Kimberly Saunders, who is Plaintiff Holland's fiance and has been in a relationship with him for seventeen years (with three children a result of that relationship), was employed by Bynum & Sons Plumbing as an Office Dispatcher from the end of 2006/early 2007 through sometime in May 2010. She was terminated from her employment. (Tr. 6/23/14 at 27-28). Her duties included scheduling customer appointments and dispatching the eight to ten plumbers working for the business to the appointments. (Id. at 28-29). The normal operating hours for the business was 8:00 a.m. to 4:00 p.m., Monday through Friday, and on Saturdays until noon. (Id. at 29). Any emergency appointments needing attention after those hours or on Sunday were handled by the dispatcher on call and routed out to one of the plumbers. (Id.). Although Saunders was not aware of the status of each plumber each day, she would have an idea of how long into the evenings each plumber, including Plaintiff Holland, [3] might be working and which appointments remained on the schedule. (Id. at 30-31).

The plumbers, including Plaintiff Holland, covered appointments to the north in Gainesville, Georgia, and to the south in Valdosta and Bainbridge, Georgia, as well as in Alabama. (Id. at 31, 33, 49). Plaintiff Holland regularly worked six days a week and was on call on Sundays approximately once every month and a half.[4] He reported to work between 8:00 and 8:30 a.m. and did not arrive at home in the evenings until between 9:00 and 10:00 p.m. (Id. at 32-35, 49-51). During the relevant time period, Saunders stated that she and Plaintiff Holland took two weeks of vacation time each year. (Id. at 36, 40). Although not providing any specific year, Plaintiff Holland testified that he worked on a New Year's Day and one Easter and that he has worked on the Fourth of July and Christmas Eve. (Tr. 6/25/14 at 15-16). Plaintiff Holland did not work Memorial Day, Labor Day, Thanksgiving, and Christmas Day. (Id. at 16-17). Plaintiff Holland did not work one week in September 2009, when the business was closed due to flooding.[5] (Id. at 17). He also did not work four days in January 2010 when the business was closed due to snow[6] and one week in January 2010 due to an eye injury. (Id. at 17, 22). Plaintiff testified that he did not work on the following days in 2010 due to attendance at plumbing school: October 16, 23 and 30; November 6, 13, 16, 20; and December 6. (Id. at 17).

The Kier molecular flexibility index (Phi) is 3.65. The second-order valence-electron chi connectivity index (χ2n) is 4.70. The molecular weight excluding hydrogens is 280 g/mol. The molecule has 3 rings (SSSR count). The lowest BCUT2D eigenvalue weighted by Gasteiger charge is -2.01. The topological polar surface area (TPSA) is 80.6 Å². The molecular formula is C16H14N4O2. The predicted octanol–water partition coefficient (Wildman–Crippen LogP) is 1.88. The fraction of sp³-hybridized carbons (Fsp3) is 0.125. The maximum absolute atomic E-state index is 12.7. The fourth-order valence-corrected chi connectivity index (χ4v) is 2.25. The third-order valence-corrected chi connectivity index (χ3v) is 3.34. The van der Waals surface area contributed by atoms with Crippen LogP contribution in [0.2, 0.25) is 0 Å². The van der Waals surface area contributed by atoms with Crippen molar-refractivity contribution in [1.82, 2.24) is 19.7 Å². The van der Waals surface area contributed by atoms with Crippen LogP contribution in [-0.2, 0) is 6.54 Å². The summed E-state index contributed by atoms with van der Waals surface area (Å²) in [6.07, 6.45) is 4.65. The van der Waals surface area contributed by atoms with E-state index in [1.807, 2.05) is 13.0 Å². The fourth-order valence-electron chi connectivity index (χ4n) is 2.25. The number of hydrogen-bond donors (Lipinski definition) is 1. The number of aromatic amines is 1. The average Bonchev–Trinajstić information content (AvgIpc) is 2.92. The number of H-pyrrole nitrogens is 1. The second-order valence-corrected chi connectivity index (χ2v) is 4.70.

Plaintiff Holland utilized a vehicle provided by Bynum & Sons Plumbing when working and drove that vehicle home in the evenings. (Id. at 49). He was compensated for his work on commission, approximately 25% of the amount billed to each customer. (Id. at 51). Before that commission was paid, the business deducted certain expenses, such as, the supplies or parts needed for the plumbing appointment, whether those supplies or parts were obtained from the business or had to be purchased off-site such as from Lowe's. (Id. at 51-52). Plaintiff Holland was not "paid back" for the cost of the supplies or parts used for a plumbing job. He received the percentage of the total bill charged the customer, which included the cost for those supplies and parts, as his commission. (Id. at 52). When asked "[w]hat other things... Bynum & Sons charge[d him] for before they paid you the money that showed up on a 1099[, ]" Plaintiff Holland listed these items: uniforms, gas, worker's compensation, liability insurance, automobile insurance, $145.00 per week for use of the vehicle, and tires.[7] (Id. at 53-54). Plaintiff also stated that, in addition to these "things" (that is, the items that were deducted by Bynum & Sons Plumbing before he received his compensation), he had other expenses which were identified as business expenses on his federal income tax returns, such as, gas for the vehicle[8] and repairs on the vehicle. (Id. at 53).

Plaintiff Holland identified for the record his Exhibit 1 which is a copy of selected pages from his 2008 federal tax return. (Tr. 6/23/14 at 41-43). The return was prepared by an accountant. (Id. at 43). On cross-examination, Plaintiff Holland was questioned about specific entries on the Profit and Loss From Business page (Exhibit 1, 08-1) and what expenses supported the entries. (Id. at 57-59). Plaintiff was not able to explain the entries, stating that he kept all of his receipts - "every receipt that I have ever - that I use when I am out in the field that I keep[, ]" and that he gives everything to his accountant to prepare the tax returns. (Id. at 58). Although Plaintiff Holland stated that he did not keep a daily calendar recording the dates that he worked for Bynum & Sons Plumbing, he reiterated that he "did keep all the paperwork." (Tr. 6/25/14 at 31).

Plaintiff identified his Exhibit 2 which is a copy of the 1099 for the year 2009 received from Bynum & Sons Plumbing and selected pages from his 2009 federal tax return which was prepared by an accountant. (Tr. 6/23/14 at 44-45). Plaintiff supplemented Exhibit 2 due to the fact that an amended return was filed, after an audit by the Internal Revenue Service, identified as Exhibit 2A.[9] (Tr. 6/25/14 at 5-10, 23-24).

Plaintiff also identified his Exhibit 3 which is a copy of the 1099 for the year 2010 received from the business and selected pages from his 2010 federal tax return which was prepared by an accountant. (Tr. 6/23/14 at 47-48). With respect to this tax return, Plaintiff Holland was also questioned on cross-examination about the amounts identified on the Profit and Loss From Business page ...